Wednesday, November 16, 2016

In Theaters: SHUT IN (2016)

(France/Canada - 2016)

Directed by Farren Blackburn. Written by Christina Hodson. Cast: Naomi Watts, Oliver Platt, Charlie Heaton, Jacob Tremblay, David Cubitt, Clementine Poidatz, Peter Outerbridge, Crystal Balint, Alex Braunstein. (PG-13, 91 mins)

Two-time Oscar nominee Naomi Watts gives this lazy and illogical thriller a lot more than it deserves, delivering a strong performance that makes you wish the people on the creative side gave as much of a shit as she does. Watts is Dr. Mary Portman, a child psychologist with a practice at her isolated rural Maine home, allowing her to be the full-time caregiver for her 18-year-old stepson Stephen (STRANGER THINGS' Charlie Heaton), who was left quadriplegic and brain-damaged after a car accident that took the life of his father (Peter Outerbridge) six months earlier. Expelled from school for reasons that the film never explains, Stephen was being taken to an institution for some tough love by his father when an argument and distracted driving led them left of center and head-on into a speeding semi. One of Mary's patients is Tom (ROOM's Jacob Tremblay), a deaf, nine-year-old orphan who's about to be sent to another facility after too many violent outbursts. That night, Tom appears at Mary's front door. She takes him in, but while she's waiting for the authorities to arrive to claim him, he vanishes. Soon after, Mary is plagued by nightmares in which she sees Tom in the house. That, along with footsteps and clanging noises in the middle of the night, convinces her that Tom is dead and his ghost is haunting the house. Her nerves already frazzled over making the difficult decision to move Stephen into a facility since he's becoming too much for her to handle solo, Mary begins to fear she's losing her mind. Then there's the big twist, because of course there is.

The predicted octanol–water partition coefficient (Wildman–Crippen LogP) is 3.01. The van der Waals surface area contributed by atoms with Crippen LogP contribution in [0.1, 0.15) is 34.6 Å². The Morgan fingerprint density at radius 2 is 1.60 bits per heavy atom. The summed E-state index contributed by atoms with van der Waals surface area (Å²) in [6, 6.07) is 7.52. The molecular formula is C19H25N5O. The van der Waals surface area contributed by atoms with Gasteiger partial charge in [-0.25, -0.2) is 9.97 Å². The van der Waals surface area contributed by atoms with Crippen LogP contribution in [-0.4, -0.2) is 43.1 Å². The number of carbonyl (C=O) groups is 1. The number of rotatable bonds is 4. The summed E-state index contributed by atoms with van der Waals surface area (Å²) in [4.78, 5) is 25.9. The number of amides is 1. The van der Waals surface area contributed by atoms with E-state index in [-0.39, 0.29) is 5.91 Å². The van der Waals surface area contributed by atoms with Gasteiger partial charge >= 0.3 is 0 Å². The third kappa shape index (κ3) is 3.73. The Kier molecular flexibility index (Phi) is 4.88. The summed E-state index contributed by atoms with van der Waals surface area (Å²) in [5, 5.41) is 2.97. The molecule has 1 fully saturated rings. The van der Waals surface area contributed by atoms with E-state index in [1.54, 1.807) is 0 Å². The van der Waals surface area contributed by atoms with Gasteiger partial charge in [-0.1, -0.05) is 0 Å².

It's not exactly the most ringing endorsement to say that as far as dumb thrillers go, SHUT IN is almost a halfway decent Netflix & Chill pick if you don't want to run the risk of the movie actually being good, thereby expediting you to the Chill part of the evening. The plot twist is completely ludicrous and requires multiple doctors and other medical professionals to fall asleep on the job in gross negligence, but that's OK when Christina Hodson's script gives Mary a throwaway line to explain it all away. SHUT IN is a film that can't even do the bare minimum, whether it's somehow failing to create any chilly suspense out of an isolated, blizzard-like snowy setting, the cops not even pursuing the possibility that the missing Tom is still in the house, or the big Plot Convenience Playhouse corner-cutter that comes from an EXORCIST III-inspired jump scare witnessed by Mary's colleague/shrink Dr. Wilson (Oliver Platt, Facetiming most of his performance in from what appears to be his agent's office), a profoundly stupid moment that shows neither Hodson nor British TV vet Farren Blackburn, the director with a name most likely to belong to a GAME OF THRONES villain, have any idea how Skype works. The film hints at the paranormal, but ends up at the completely ordinary, turning into another rote home invasion/psycho-thriller, with a hammer-and-axe-wielding madman chasing victims through the house like a dimmer SHINING, complete with a potential rescuer who makes a long, arduous journey in a dangerous snow-and-ice storm only to get immediately impaled by a claw hammer for his trouble. Platt almost literally phones it in, Heaton is stuck with an unplayable character, young Tremblay, so terrific in ROOM, has nothing to do, and Watts single-handedly elevates the entire project, bringing her A-game because she's a pro who should be getting better starring vehicles than this. SHUT IN is a mess, a possible sign of trouble being a large section of the closing credits devoted to "Reshoots Montreal," but it does get some bonus points because "Farren Blackburn" is a fucking great name.

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